Tame Impala are a psychedelic rock quartet from Perth, Western Australia. The first word is the appropriate one here: Tame Impala's much-praised debut, Innerspeaker, sounds like a stilted mixtape of the brazen and simply better Swedish band Dungen.
But late last spring, when Innerspeaker began to arrive on domestic record shelves via Modular, the same label that made Wolfmother and Cut Copy famous, a handful of prominent critics didn't mention Dungen at all while extolling Tame Impala. The Australians were instead handled as a fresh new import, irrespective of the fact that less than six years earlier, Dungen received the same treatment for making the same sounds that much more interesting.
Of course, bands sound like each other all the time, and writing about music shouldn't mean trotting out a list of recommended-if-you-like suggestions. Indeed, Dungen and Tame Impala likely grew up with some of the same gnarly rock records and arrived with similar interests separately. But here's the thing: Tame Impala, who cite Dungen as an influence on their official MySpace page, sound exactly like a more moderate Dungen. If you overlook Tame Impala frontman Kevin Parker's English and concentrate on the way he floats, bends and twists his words, it's sometimes impossible to tell the difference.
But this isn't a cry of plagiarism. Rather, in this case, Dungen feel like the forgotten quantity, the still-vital veterans who were overlooked simply because they hadn't released new music since 2008's concision-driven 4. Essentially, music criticism's fascination with young blood led to the lesser band getting an enthusiastic nod.
During the past decade, music blogs accelerated the speed of the buzz-and-backlash cycle. That is, people found out about and made decisions about bands much more quickly than they had in the past. Suddenly, many of the main avenues for learning about music were instantly updatable, and, as such, were always on the prowl to laud some hot new property first. When faced with the decision of following up, other websites had to say something — to accept or to reject, to concede that they'd heard it elsewhere first or to pan it outright. In this system, a band could practically go from being the world's greatest next rock act to a complete joke in a matter of months — weeks, even. Where, for instance, have all the Black Kids gone? If you don't get that joke, it's because no one's thought about that former mountain of buzz in approximately a year.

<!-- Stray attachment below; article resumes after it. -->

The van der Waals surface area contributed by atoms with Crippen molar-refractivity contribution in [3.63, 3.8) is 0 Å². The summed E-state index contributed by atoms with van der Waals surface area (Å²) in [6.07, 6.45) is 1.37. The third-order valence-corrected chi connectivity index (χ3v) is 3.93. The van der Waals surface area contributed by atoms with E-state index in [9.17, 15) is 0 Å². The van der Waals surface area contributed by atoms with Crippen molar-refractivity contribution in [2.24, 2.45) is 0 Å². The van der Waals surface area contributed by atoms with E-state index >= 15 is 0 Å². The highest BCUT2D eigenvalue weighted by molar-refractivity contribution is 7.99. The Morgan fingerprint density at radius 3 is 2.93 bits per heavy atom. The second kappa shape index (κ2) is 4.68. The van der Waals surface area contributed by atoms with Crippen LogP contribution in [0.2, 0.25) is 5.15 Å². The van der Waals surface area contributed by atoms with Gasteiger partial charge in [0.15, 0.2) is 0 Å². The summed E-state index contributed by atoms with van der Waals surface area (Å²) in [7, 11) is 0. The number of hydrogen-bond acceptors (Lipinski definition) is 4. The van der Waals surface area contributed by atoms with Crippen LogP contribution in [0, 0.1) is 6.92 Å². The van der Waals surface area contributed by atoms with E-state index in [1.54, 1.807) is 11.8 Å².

Social media sites haven't done this cycle any favors of mediation. Rather, Twitter and Facebook have turned panning or praising things into a series of mindless, reductive quips and chortles. In the morning, when your day job starts, a new viral hopeful — consider the recent MP3 of Justin Bieber slowed to a glacial pace — stands a decent chance of being the most divisive thing on the Internet by the time you head home to roost. When we're forced to state our decisions so quickly and cleverly, our opinions have to be shaped instantaneously. That Dungen's cerebral psychedelia got lost in that shuffle is more disappointing than surprising.
In the end, though, this cycle of instant adoration and inevitable distraction will likely play out in Dungen's favor. During the past 10 years, co-architects Gustav Ejstes and Reine Fiske have built an expansive discography that ranges from surging rock anthems (see "Festival," from the popular breakthrough Ta Det Lungt) to phosphorescent outbound explorations (check "Mon Amour," from their slow-coming follow-up, 2007's Tio Bitar). Their forthcoming Skit I Allt is a perfectly tempered record that strikes the balance between pop charms and spacey trips. That is, it's a mature, developed and well-defined LP, arriving defiantly at a time when the lack thereof seems to be in terrible vogue.
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